Brain Power!

How understanding the brain will help your students go far.

Anatomy of the Brain

First things first. To understand how we can help our students by harnessing all of that brain power we have to know how the brain works. We need to look at the different parts of the brain and what they are responsible for in our bodies. I found this super helpful video on brain anatomy by CrashCourse! Hank goes through the various parts of our brain and how they relate to our everyday functions, actions, thoughts, and ideas.
Meet Your Master: Getting to Know Your Brain - Crash Course Psychology #4

"Biology gives you a brain. Life turns it into a mind." Jeffrey Eugenides

Individualized Not Standardized

Anyone who has been in a classroom setting of any age will tell you that no two students are alike so why are we teaching to a standard? We can tell by studying the brain that not all students learn in the same way. For a while, and sometimes still today students can be placed into two groups, capable and incapable. Those that are deemed incapable are sometimes unfortunately written off and we just have the mindset that there is no hope for them. Perhaps we could change this. We need to meet the needs of all students, even if that is going to take more time and effort. By developing curriculum around the brain and how it works we can get students excited about learning and we can encourage children and allow each and every one to reach their full potential. Albert Einstein once said, "Everybody is a genius. But, if you judge a fish by its ability to climb a tree, it will spend its whole life believing that it is stupid". By understanding what makes us tick and what works best for a student at the individual level we can foster a classroom atmosphere where everybody knows that they matter and that they are capable of way more than what the world tells them.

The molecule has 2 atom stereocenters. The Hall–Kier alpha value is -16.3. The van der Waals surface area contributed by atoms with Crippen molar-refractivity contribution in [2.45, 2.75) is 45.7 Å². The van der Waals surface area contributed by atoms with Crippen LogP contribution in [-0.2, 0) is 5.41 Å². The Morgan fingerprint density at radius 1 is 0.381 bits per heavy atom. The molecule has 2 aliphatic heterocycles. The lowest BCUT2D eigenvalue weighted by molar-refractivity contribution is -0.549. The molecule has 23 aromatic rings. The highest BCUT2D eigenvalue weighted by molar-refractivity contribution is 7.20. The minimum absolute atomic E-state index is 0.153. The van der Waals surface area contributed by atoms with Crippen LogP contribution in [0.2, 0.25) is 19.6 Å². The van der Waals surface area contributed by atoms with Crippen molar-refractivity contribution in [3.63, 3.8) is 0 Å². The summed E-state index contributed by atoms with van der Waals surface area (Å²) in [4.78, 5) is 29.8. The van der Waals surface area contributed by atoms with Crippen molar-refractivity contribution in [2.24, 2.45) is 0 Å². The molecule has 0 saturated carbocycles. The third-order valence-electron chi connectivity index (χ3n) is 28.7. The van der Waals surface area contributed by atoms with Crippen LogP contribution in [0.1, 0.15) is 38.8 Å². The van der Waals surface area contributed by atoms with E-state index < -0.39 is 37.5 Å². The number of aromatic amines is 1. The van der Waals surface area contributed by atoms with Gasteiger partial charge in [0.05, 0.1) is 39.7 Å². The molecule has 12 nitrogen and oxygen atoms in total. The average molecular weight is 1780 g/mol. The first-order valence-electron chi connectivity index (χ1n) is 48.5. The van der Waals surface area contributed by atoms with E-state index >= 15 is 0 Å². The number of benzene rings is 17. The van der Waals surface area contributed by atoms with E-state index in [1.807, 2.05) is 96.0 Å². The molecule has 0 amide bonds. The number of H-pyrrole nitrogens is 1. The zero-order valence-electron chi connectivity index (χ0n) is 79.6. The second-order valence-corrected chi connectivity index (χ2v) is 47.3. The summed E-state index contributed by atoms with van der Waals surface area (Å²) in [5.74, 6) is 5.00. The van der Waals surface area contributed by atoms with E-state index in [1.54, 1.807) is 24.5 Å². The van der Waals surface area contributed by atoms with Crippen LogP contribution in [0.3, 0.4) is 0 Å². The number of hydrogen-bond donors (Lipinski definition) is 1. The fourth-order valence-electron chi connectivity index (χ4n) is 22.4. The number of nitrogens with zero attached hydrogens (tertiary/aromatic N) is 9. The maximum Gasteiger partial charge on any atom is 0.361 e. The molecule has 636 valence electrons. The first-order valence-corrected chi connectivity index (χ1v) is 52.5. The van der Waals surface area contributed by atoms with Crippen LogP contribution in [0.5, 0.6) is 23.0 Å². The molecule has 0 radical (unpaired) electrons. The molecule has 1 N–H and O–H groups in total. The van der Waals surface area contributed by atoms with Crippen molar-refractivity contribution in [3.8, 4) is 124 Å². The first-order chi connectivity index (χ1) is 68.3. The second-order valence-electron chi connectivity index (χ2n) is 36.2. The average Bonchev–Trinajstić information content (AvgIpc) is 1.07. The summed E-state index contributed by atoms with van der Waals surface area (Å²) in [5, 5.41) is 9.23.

Stressed Students = Recipe for Failure

It has been said that when students begin to get bored or certain other stressors are applied, the brain starts to not function as well as it should. These students are then lost. No information is retained. If teachers understood this process we could work to keep students engaged and prevent these stressors, therefore facilitating learning for the students. An article by Judy Willis states "When they [teachers] understand that the brain responses in the high-stress state are neither voluntary student choices nor reflective of a student’s academic potential, knowledgeable teachers recognize that their interventions can reduce stress, return students' voluntary control of their behavior, and promote successful memory construction and cognitive processing in the PFC [prefrontal cortex]." This sets up for a more effective classroom and a better learning envrionment for everyone in the classroom. Teachers will understand how they have the ability to reduce stress/boredom/frustration by providing all students the opportunity to learn at a level that is appropriate yet challenging for them. The motivation in those students as a result will increase the expectation of acheivement. Teachers also need to be motivated to put in the work to differentiate instruction for students on the individual level. Perhaps a full understanding of how the brain works will provide the motivation that they need, because then they will understand how students perform and what makes them succeed.

Teaching Teachers About the Brain : A Benefit for All

When teachers understand how the brain works they will have a more optimistic approach to their instruction. This is because instead of stressing over students not getting the information right away or having students zone out they can develop plans built around the brain and how it works. By doing this they realize the potential for all students to succeed in some way. It really becomes a motivator for an educator to realize that they have the ability to make a difference in the lives of each student and they will help that student to develop skills that they will take beyond the classroom and help them in the future. Teachers will also be motivated to reasearch new ideas to apply to their brain based lesson plans. In the words of Dr Willis, "Teachers can help all children build their brain potential -- regardless of past performance -- bridge the achievement gap, and reach their highest 21st century potential starting now".

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Brain Based Teaching Strategies!

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Works Cited